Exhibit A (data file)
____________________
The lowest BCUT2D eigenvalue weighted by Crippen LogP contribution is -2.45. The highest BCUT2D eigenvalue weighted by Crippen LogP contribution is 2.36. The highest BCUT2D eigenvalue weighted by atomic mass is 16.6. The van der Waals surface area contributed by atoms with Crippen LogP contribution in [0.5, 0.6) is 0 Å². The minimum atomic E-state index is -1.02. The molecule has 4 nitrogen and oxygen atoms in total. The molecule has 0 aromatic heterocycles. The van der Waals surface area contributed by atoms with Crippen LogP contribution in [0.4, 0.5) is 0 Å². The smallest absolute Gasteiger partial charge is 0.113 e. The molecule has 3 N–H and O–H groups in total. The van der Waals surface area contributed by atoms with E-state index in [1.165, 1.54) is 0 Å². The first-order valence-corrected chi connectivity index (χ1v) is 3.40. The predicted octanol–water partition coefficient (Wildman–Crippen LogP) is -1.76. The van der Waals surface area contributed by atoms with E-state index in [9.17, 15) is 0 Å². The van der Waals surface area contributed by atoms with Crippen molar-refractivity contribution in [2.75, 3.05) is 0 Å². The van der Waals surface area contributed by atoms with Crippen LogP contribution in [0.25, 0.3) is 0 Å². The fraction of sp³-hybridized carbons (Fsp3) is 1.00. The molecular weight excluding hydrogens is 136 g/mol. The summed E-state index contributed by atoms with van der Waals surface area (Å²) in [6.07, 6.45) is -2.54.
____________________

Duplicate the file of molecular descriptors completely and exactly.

The lowest BCUT2D eigenvalue weighted by Crippen LogP contribution is -2.45. The highest BCUT2D eigenvalue weighted by Crippen LogP contribution is 2.36. The highest BCUT2D eigenvalue weighted by atomic mass is 16.6. The van der Waals surface area contributed by atoms with Crippen LogP contribution in [0.5, 0.6) is 0 Å². The minimum atomic E-state index is -1.02. The molecule has 4 nitrogen and oxygen atoms in total. The molecule has 0 aromatic heterocycles. The van der Waals surface area contributed by atoms with Crippen LogP contribution in [0.4, 0.5) is 0 Å². The smallest absolute Gasteiger partial charge is 0.113 e. The molecule has 3 N–H and O–H groups in total. The van der Waals surface area contributed by atoms with E-state index in [1.165, 1.54) is 0 Å². The first-order valence-corrected chi connectivity index (χ1v) is 3.40. The predicted octanol–water partition coefficient (Wildman–Crippen LogP) is -1.76. The van der Waals surface area contributed by atoms with E-state index in [9.17, 15) is 0 Å². The van der Waals surface area contributed by atoms with Crippen molar-refractivity contribution in [2.75, 3.05) is 0 Å². The van der Waals surface area contributed by atoms with Crippen LogP contribution in [0.25, 0.3) is 0 Å². The fraction of sp³-hybridized carbons (Fsp3) is 1.00. The molecular weight excluding hydrogens is 136 g/mol. The summed E-state index contributed by atoms with van der Waals surface area (Å²) in [6.07, 6.45) is -2.54.